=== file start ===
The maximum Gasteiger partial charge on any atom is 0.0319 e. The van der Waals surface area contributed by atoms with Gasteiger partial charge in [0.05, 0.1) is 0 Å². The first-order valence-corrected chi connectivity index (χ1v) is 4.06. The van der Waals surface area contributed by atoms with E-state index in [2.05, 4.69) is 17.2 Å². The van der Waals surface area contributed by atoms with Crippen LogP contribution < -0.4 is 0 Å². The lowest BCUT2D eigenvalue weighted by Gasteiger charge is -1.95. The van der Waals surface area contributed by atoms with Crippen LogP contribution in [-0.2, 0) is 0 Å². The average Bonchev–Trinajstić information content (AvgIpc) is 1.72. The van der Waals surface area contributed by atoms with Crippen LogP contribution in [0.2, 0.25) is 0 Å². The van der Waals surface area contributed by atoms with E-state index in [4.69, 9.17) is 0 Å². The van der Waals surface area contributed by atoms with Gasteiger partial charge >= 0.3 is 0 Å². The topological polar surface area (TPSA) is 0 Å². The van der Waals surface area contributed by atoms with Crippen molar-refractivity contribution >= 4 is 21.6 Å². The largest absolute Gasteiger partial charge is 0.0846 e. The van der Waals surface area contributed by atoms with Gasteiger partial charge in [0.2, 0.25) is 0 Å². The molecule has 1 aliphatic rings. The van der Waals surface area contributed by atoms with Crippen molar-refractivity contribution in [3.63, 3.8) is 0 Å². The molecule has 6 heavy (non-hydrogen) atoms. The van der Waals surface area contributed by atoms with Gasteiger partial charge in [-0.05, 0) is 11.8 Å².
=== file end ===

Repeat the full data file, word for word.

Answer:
The maximum Gasteiger partial charge on any atom is 0.0319 e. The van der Waals surface area contributed by atoms with Gasteiger partial charge in [0.05, 0.1) is 0 Å². The first-order valence-corrected chi connectivity index (χ1v) is 4.06. The van der Waals surface area contributed by atoms with E-state index in [2.05, 4.69) is 17.2 Å². The van der Waals surface area contributed by atoms with Crippen LogP contribution < -0.4 is 0 Å². The lowest BCUT2D eigenvalue weighted by Gasteiger charge is -1.95. The van der Waals surface area contributed by atoms with Crippen LogP contribution in [-0.2, 0) is 0 Å². The average Bonchev–Trinajstić information content (AvgIpc) is 1.72. The van der Waals surface area contributed by atoms with Crippen LogP contribution in [0.2, 0.25) is 0 Å². The van der Waals surface area contributed by atoms with E-state index in [4.69, 9.17) is 0 Å². The van der Waals surface area contributed by atoms with Gasteiger partial charge >= 0.3 is 0 Å². The topological polar surface area (TPSA) is 0 Å². The van der Waals surface area contributed by atoms with Crippen molar-refractivity contribution >= 4 is 21.6 Å². The largest absolute Gasteiger partial charge is 0.0846 e. The van der Waals surface area contributed by atoms with Gasteiger partial charge in [0.2, 0.25) is 0 Å². The molecule has 1 aliphatic rings. The van der Waals surface area contributed by atoms with Crippen molar-refractivity contribution in [3.63, 3.8) is 0 Å². The molecule has 6 heavy (non-hydrogen) atoms. The van der Waals surface area contributed by atoms with Gasteiger partial charge in [-0.05, 0) is 11.8 Å².